28.But Nicias, seeing the Athenians to be in a kind of tumult against Cleon, for that when he thought it so easy a matter he did not presently put it in practice, and seeing also he had upbraided him, willed him to take what strength he would that they could give him and undertake it.
Cleon, supposing at first that he gave him this leave but in words, was ready to accept it;but when he knew he would give him the authority in good earnest, then he shrunk back and said that not he but Nicias was general, being now indeed afraid and hoping that he durst not have given over the office to him.
But then Nicias again bade him do it and gave over his command [to him] for so much as concerned Pylus and called the Athenians to witness it.They (as is the fashion of the multitude), the more Cleon declined the voyage and went back from his word, pressed Nicias so much the more to resign his power to him and cried out upon Cleon to go.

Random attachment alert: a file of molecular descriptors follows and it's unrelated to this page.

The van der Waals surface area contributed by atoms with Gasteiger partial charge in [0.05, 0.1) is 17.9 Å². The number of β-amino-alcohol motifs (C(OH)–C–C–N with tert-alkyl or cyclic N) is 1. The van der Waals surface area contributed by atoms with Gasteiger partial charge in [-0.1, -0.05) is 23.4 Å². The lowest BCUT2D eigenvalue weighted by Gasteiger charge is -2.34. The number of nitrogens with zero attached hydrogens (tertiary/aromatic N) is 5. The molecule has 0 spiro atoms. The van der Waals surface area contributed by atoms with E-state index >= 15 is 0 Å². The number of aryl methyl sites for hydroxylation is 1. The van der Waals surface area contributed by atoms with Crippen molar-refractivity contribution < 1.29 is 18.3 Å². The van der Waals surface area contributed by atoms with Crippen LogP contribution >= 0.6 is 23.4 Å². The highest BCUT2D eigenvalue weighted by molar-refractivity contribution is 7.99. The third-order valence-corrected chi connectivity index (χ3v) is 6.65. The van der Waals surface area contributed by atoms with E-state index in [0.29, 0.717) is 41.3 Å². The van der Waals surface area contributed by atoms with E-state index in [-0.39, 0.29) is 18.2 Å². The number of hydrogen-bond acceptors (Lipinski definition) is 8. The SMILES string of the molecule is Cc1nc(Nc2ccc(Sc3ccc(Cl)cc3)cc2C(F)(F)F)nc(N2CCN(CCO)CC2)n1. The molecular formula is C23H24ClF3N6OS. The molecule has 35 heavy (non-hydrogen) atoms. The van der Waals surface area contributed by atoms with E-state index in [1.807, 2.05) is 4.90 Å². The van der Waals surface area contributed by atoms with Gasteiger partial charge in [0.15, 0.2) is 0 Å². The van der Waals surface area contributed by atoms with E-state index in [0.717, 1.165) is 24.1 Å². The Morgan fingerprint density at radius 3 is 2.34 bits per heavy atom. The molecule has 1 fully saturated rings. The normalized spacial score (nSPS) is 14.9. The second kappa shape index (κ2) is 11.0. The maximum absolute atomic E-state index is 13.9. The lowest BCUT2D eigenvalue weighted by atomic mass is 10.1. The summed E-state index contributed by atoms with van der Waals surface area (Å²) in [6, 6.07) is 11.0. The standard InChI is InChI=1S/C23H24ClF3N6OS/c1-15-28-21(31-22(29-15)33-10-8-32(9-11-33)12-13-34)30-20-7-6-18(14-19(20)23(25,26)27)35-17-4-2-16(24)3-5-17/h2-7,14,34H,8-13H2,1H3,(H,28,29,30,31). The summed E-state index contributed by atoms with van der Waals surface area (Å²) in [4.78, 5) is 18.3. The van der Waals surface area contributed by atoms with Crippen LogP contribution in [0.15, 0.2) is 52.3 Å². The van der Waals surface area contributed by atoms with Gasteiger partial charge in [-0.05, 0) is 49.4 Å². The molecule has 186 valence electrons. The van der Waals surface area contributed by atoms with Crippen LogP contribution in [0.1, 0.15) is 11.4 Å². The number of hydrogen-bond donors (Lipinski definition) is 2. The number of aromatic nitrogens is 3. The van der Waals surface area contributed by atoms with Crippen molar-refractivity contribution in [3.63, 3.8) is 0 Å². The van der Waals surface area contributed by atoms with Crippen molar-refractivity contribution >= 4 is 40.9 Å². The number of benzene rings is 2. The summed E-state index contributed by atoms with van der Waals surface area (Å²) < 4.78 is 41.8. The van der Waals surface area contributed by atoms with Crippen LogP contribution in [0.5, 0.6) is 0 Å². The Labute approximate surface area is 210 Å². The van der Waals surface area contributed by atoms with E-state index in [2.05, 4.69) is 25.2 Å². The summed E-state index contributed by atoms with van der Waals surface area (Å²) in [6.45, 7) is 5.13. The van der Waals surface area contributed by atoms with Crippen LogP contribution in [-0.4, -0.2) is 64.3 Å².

Insomuch as not knowing how to disengage himself of his word, he undertook the voyage, and stood forth saying that he feared not the Lacedaemonians and that he would not carry any man with him out of the city but only the Lemnians and Imbrians that then were present and those targettiers that were come to them from Aenus and four hundred archers out of other places;and with these, he said, added to the soldiers that were at Pylus already, he would within twenty days either fetch away the Lacedaemonians alive or kill them upon the place.
This vain speech moved amongst the Athenians some laughter, and was heard with great content of the wiser sort.For of two benefits, the one must needs fall out: either to be rid of Cleon (which was their greatest hope) or, if they were deceived in that, then to get those Lacedaemonians into their hands.
The English works of Thomas Hobbes of Malmesbury. Thucydides. Thomas Hobbes. translator. London. Bohn. 1843.
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